So who'll win the GC? While you've got Sergio Henao, Romain Bardet, Steven Kruijswijk, Ion Izagirre,
Alejandro Valverde, Dan Martin and Julian Alaphilippe kicking around looking for very, very attainable high GC positions, I think there are just three people capable of winning this race: Alberto Contador, Ilnur Zakarin and Richie Porte.
I feel that out of those, Zakarin is the one who needs the most defence, so I'll start with him. We know well from the 2015 Tour de Romandie what standard of a hilly time-trial he can do. We know from last year that he can hit this race with good form: he won the summit finish in 2016. We know from last week that he's climbing well: he finished second in the Abu Dhabi Tour. I think that he's been ever so slightly underestimated ever since winning Romandie two years ago (not that he was overestimated beforehand) and that any day he could win another top stage race, perhaps starting here.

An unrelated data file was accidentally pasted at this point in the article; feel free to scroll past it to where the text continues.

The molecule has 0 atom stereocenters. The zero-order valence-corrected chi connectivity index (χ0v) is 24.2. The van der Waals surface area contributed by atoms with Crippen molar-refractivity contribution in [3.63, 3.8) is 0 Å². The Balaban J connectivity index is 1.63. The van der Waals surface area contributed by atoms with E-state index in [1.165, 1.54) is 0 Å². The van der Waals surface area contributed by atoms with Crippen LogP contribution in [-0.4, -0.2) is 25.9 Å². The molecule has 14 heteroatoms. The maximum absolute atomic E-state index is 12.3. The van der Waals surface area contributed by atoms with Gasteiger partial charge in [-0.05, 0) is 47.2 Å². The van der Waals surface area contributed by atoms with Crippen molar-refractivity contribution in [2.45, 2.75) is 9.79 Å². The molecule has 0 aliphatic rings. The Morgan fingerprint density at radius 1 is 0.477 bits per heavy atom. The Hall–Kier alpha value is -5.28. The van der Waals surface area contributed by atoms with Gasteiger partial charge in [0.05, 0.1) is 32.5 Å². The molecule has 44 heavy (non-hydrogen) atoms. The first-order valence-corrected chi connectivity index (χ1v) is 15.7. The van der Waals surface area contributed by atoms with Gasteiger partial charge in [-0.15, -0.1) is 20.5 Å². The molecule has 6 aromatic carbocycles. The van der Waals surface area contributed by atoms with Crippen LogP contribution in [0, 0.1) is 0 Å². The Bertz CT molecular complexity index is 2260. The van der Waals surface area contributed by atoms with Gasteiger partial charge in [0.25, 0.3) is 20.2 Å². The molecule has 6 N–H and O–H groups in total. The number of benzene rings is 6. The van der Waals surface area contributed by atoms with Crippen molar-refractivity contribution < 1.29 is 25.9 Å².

Contador's ability to win this race speaks for itself: he's won the race twice, he's been aggressive in the early season, mindgames with Nairo Quintana excluded, and he's said outright that he's targeting this race. You know Contador means business when he says outright that he's not injured, not sick and not bored, so we can expect a few attacks from the Spaniard, especially if he doesn't finish stage seven in yellow. The time-trial seems to suit him perfectly, the high mountain finish equally so, and the lack of Quintana or Froome most of all.
Then we have Richie Porte. After finally winning ochre back (kind of) home, he heads into this race with expectation on his shoulders. What sort of expectation? I don't think anyone's really sure anymore. On his day, I believe wholeheartedly that Porte is the equal of anyone in the mountains. However, his day doesn't come as often as he might like, and a day where he fades to nothing is all too common for such a talent. That said, he has also won Paris-Nice twice before, which removes some of the pressure. He is also now the undisputed leader of BMC, which must also help. He's done no European racing this season, so it's difficult to say where his form is, but the course suits him as much as it does Contador. You know what? I'm betting on him to make it three.